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A New Way Inflammation Causes Alzheimer’s Disease in ApoE4
Breaking News (April 2020)

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This stunning paper, published April 29th 2020 in the prestigious journal Nature ( 1), provides new insight into how the  ApoE4 allele may contribute to Alzheimer’s disease (AD).

 This study found that ApoE4 causes a breakdown of the protective blood-brain barrier near the regions of the brain impacted by Alzheimer’s disease. They found that markers of this breakdown predict cognitive decline independent of the stereotyped hallmarks of AD (amyloid plaques and tau tangles) and specifically in ApoE4 carriers, and not in ApoE3 individuals.

The study provides strong evidence that the relationship between ApoE4 and blood-brain barrier breakdown appears to be mediated by the CypA-MMP9 inflammatory pathway. In a way, this is encouraging for ApoE4 carriers because it suggests that the 3-15-fold increase in Alzheimer’s disease risk associated with ApoE4/ApoE3 and ApoE4/ApoE4 genotypes may be largely due to inflammation — a modifiable risk factor!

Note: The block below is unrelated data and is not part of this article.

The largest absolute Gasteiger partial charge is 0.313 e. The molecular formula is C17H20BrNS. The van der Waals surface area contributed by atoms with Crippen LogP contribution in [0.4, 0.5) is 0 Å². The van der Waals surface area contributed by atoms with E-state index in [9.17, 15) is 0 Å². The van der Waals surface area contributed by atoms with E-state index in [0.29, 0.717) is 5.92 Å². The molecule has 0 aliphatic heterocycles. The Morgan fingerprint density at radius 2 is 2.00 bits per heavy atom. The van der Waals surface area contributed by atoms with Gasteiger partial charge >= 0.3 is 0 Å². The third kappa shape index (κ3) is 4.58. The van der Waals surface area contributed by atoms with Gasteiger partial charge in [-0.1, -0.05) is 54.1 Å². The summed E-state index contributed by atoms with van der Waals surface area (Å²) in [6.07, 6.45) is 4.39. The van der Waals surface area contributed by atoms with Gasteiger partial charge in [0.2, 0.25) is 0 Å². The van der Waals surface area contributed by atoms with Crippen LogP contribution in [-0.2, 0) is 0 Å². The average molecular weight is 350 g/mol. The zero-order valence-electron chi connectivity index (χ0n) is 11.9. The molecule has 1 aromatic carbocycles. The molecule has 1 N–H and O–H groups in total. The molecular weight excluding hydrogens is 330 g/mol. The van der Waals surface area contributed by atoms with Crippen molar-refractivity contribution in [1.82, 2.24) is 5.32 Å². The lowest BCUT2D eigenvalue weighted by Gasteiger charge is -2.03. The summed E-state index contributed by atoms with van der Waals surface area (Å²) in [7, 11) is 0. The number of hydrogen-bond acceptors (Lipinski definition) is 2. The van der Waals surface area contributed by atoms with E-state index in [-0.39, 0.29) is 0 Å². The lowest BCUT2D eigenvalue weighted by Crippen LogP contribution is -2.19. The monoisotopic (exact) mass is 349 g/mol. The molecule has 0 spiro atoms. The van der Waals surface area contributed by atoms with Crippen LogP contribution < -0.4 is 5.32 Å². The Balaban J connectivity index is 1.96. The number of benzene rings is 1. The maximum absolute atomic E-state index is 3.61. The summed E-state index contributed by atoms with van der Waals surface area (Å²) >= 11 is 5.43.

(A notable, but nerdy, aside is that ApoE3 genetically downregulates the CypA-MMP9 pathway through the LRP1 receptor. But ApoE4 can’t downregulate CypA-MMP9 in the same way!)

While this exquisite basic science paper does not offer medical or nutritional advice, other research suggests that a Mediterranean-style diet could decrease Alzheimer’s disease risk in ApoE4s as it contains natural compounds that inhibit the CypA-MMP9 inflammatory pathway ( 2). Such biochemical mechanisms agree with the epidemiological data that shows Mediterranean-style diets are associated with lower rates of AD ( 3).

Specifically, polyphenols found in extra virgin olive oil (oleuropein and hydroxytyrosol) (2) and red onions and capers (quercetin) ( 2), and glucosinolates-derivatives found in cruciferous vegetables such as broccoli, cauliflower, and Brussels sprouts (sulforaphane) ( 4) have been shown to inhibit the CypA-MMP9 pathway.

Inflammation leads to blood-brain barrier damage and Alzheimer’s disease. A new study suggests a new mechanism by which an increased AD risk associated with ApoE4 may be largely due to inflammation - a modifiable risk factor!

Take Home Message